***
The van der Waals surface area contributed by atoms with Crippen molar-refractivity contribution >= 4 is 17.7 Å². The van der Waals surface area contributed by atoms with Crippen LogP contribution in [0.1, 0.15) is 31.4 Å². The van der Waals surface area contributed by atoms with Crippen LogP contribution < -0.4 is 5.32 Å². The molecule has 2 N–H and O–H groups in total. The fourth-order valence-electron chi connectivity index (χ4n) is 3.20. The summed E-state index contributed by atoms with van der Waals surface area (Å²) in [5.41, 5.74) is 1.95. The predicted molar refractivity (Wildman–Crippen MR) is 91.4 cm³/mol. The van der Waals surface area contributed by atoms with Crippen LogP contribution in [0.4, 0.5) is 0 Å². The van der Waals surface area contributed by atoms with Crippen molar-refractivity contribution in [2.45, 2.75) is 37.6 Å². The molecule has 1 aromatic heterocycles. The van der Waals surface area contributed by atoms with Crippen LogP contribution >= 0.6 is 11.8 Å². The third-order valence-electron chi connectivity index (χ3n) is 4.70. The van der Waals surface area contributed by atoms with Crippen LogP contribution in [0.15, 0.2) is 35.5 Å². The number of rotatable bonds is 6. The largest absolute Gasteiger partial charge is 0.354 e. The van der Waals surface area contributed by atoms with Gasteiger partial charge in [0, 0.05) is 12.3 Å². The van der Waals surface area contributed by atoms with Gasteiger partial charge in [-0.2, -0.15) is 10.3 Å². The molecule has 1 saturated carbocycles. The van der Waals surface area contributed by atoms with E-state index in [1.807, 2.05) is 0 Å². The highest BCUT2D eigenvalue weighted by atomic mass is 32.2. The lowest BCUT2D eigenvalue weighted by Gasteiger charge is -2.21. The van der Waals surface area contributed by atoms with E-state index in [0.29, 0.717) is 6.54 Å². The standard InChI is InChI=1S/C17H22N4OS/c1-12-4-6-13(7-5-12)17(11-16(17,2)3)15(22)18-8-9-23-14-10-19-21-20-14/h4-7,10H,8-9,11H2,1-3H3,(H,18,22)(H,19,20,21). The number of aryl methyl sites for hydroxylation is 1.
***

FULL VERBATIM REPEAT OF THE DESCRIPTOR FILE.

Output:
The van der Waals surface area contributed by atoms with Crippen molar-refractivity contribution >= 4 is 17.7 Å². The van der Waals surface area contributed by atoms with Crippen LogP contribution in [0.1, 0.15) is 31.4 Å². The van der Waals surface area contributed by atoms with Crippen LogP contribution < -0.4 is 5.32 Å². The molecule has 2 N–H and O–H groups in total. The fourth-order valence-electron chi connectivity index (χ4n) is 3.20. The summed E-state index contributed by atoms with van der Waals surface area (Å²) in [5.41, 5.74) is 1.95. The predicted molar refractivity (Wildman–Crippen MR) is 91.4 cm³/mol. The van der Waals surface area contributed by atoms with Crippen LogP contribution in [0.4, 0.5) is 0 Å². The van der Waals surface area contributed by atoms with Crippen molar-refractivity contribution in [2.45, 2.75) is 37.6 Å². The molecule has 1 aromatic heterocycles. The van der Waals surface area contributed by atoms with Crippen LogP contribution >= 0.6 is 11.8 Å². The third-order valence-electron chi connectivity index (χ3n) is 4.70. The van der Waals surface area contributed by atoms with Crippen LogP contribution in [0.15, 0.2) is 35.5 Å². The number of rotatable bonds is 6. The largest absolute Gasteiger partial charge is 0.354 e. The van der Waals surface area contributed by atoms with Gasteiger partial charge in [0, 0.05) is 12.3 Å². The van der Waals surface area contributed by atoms with Gasteiger partial charge in [-0.2, -0.15) is 10.3 Å². The molecule has 1 saturated carbocycles. The van der Waals surface area contributed by atoms with E-state index in [1.807, 2.05) is 0 Å². The highest BCUT2D eigenvalue weighted by atomic mass is 32.2. The lowest BCUT2D eigenvalue weighted by Gasteiger charge is -2.21. The van der Waals surface area contributed by atoms with E-state index in [0.29, 0.717) is 6.54 Å². The standard InChI is InChI=1S/C17H22N4OS/c1-12-4-6-13(7-5-12)17(11-16(17,2)3)15(22)18-8-9-23-14-10-19-21-20-14/h4-7,10H,8-9,11H2,1-3H3,(H,18,22)(H,19,20,21). The number of aryl methyl sites for hydroxylation is 1.